U.S. Supreme Court Rules Rescission of DACA Invalid
In Department of Homeland Security v. Regents of the University of California, 591 U.S. ___ (June 18, 2020), the United States Supreme Court held that the Department of Homeland Security’s decision to rescind the Deferred Action for Childhood Arrivals, known as DACA, program was invalid.
Chief Justice John Roberts, writing the majority opinion, found that the Department of Homeland Security was vested with the authority to rescind the DACA program; however, the question before the Court was whether the Department followed the proper procedure in doing so. The Court held that it had not.
In 2012, the Department of Homeland Security (DHS) announced an immigration program known as the Deferred Action for Childhood Arrivals (DACA), which is an immigration relief program that allows certain unauthorized aliens who arrived in the United States as children to apply for a two-year forbearance of removal. In 2017, following a change in Presidential administrations, the United States Attorney General advised DHS to rescind the DACA program based on his conclusion that it lacked statutory and constitutional authority. DHS’s Acting Secretary then rescinded the program on that basis. The rescission was challenged by numerous parties on the grounds that, among other things, DHS had violated the Administrative Procedure Act (APA), which requires officials to explain and justify such changes in regulatory rules. The Court found that DACA was one such rule.
The APA requires agencies such as DHS to engage in “reasoned decision making” and directs that agency actions can be set aside if they are arbitrary or capricious. Upon review of an agency’s action, courts only assess whether the decision was “based on a consideration of the relevant factors and whether there has been a clear error of judgment.” Such review is limited to the grounds that the agency invoked at the time it took the action. If those grounds are found inadequate, the agency can either offer a fuller explanation of its reasoning at the time of the action or “deal with the problem afresh” by taking new action.
In this case, rather than taking new action, the successor DHS Secretary simply provided additional explanation for the previous Secretary’s action. The Supreme Court found that the new Secretary’s reasoning bore little relationship to that of her predecessor who based the rescission on the conclusion that DACA was unlawful. The new Secretary’s explanation offered three separate and independently sufficient reasons for the rescission, only the first of which was the conclusion that DACA was illegal. The other two reasons were “post hoc rationalizations,” i.e., new reasons, which are not allowed under the APA. “Each of these values [of the APA] would be markedly undermined were we to allow DHS to rely on reasons offered nine months after Duke [the previous Secretary] announced the rescission and after three different courts had identified flaws in the original explanation,” Roberts wrote.
The Court went on to find that DHS’s action in rescinding DACA was arbitrary and capricious, which makes the rescission invalid. The Court found that when an agency rescinds a prior policy its reasoned analysis must consider the alternatives that are “within the ambit of the existing [policy].” But DHS’s stated reasons for rescission of DACA did not address the forbearance from removal, work eligibility, and other benefits of DACA. The Court found that DACA’s forbearance component was not simply within the ambit of the existing policy, it was the centerpiece of the policy. The DHS Secretary entirely failed to discuss that important aspect of DACA in her statement rescinding DACA. That omission alone, the Court said, rendered the DHS Secretary’s decision arbitrary and capricious.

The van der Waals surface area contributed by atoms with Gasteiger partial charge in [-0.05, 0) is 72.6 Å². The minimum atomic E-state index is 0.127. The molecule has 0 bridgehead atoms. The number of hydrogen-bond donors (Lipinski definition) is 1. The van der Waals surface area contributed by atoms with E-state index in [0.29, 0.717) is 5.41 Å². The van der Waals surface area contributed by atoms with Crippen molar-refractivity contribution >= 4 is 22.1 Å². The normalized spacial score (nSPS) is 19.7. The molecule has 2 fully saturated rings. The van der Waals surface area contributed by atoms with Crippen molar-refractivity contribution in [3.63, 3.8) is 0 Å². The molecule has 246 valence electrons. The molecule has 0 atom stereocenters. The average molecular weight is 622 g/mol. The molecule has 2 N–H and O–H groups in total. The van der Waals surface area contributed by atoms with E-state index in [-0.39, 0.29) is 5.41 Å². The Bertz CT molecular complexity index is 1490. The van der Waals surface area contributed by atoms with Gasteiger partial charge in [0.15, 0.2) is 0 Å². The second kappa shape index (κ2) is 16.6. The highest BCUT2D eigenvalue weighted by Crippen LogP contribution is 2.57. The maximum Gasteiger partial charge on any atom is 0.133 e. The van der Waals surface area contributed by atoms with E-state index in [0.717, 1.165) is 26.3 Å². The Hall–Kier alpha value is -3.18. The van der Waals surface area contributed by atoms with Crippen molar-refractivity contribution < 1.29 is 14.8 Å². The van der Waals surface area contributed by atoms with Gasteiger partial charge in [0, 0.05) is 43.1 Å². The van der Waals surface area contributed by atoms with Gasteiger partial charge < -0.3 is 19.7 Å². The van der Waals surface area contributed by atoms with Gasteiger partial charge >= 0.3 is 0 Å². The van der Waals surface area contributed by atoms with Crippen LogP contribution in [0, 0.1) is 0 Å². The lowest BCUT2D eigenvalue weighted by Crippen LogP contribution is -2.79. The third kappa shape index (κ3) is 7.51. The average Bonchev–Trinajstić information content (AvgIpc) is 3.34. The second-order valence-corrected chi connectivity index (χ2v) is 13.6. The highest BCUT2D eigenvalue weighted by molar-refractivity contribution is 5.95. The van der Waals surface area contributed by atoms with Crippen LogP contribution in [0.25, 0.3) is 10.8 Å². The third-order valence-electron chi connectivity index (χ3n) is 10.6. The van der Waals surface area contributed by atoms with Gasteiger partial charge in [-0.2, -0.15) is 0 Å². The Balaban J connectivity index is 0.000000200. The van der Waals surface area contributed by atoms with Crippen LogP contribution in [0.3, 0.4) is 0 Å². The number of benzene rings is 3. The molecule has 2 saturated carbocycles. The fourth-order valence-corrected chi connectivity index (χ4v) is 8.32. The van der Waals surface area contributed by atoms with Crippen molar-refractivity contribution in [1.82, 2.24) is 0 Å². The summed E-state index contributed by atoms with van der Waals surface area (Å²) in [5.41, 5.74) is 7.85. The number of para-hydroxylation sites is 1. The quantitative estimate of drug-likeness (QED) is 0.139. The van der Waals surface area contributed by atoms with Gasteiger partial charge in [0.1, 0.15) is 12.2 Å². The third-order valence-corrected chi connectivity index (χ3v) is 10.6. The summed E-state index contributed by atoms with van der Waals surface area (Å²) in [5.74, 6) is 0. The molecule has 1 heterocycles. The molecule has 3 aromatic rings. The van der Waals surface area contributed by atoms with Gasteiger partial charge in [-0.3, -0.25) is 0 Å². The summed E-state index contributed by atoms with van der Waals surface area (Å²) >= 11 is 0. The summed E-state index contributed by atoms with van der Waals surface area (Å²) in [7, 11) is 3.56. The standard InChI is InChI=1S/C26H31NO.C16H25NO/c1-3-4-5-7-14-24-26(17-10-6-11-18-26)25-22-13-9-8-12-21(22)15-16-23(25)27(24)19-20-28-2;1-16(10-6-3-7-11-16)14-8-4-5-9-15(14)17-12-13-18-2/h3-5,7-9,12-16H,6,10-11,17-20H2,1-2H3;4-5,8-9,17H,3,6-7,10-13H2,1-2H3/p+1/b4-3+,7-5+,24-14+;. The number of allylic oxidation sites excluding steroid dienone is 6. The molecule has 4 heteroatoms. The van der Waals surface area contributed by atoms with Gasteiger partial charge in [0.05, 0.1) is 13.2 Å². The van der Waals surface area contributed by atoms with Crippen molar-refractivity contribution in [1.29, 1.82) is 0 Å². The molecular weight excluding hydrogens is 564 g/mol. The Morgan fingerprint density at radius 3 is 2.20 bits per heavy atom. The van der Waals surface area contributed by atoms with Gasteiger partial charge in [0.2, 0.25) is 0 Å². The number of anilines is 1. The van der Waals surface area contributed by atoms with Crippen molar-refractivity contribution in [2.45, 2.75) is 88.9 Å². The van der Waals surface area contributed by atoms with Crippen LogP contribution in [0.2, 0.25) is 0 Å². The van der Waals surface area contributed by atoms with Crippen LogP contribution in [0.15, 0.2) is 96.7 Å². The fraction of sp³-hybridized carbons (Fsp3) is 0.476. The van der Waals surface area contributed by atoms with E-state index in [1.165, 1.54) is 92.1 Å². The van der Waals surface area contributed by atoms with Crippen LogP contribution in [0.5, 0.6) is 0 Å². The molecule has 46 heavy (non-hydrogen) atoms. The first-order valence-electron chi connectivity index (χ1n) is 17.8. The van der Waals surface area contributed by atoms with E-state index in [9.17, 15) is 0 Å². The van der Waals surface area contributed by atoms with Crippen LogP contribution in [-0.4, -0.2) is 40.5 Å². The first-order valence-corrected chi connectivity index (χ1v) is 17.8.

The Court also found that the DHS Secretary failed to address whether there was “legitimate reliance” on DACA by its recipients. When an agency changes course, as DHS did here, it must be cognizant that longstanding policies may have “engendered serious reliance interests that must be taken into account,” the Court said. The DHS Secretary should have also considered those matters but did not. That failure was also arbitrary and capricious in violation of the APA, the Court held.
We do not decide whether DACA or its rescission are sound policies. “The wisdom” of those decisions “is none of our concern.” [Citation.] We address only whether the agency complied with the procedural requirement that it provide a reasoned explanation for its action. Here the agency failed to consider the conspicuous issues of whether to retain forbearance and what if anything to do about the hardship to DACA recipients. That dual failure raises doubts about whether the agency appreciated the scope of its discretion or exercised that discretion in a reasonable manner. The appropriate recourse is therefore to remand to DHS so that it may consider the problem anew.
So, given the Court’s holding, DACA remains in effect. It, however, does not prevent DHS from taking another shot at rescinding DACA. It just has to do it the right way according to the APA. Given the current political climate and a potential change in the Presidential administration, what DHS will do with DACA will remain to be seen.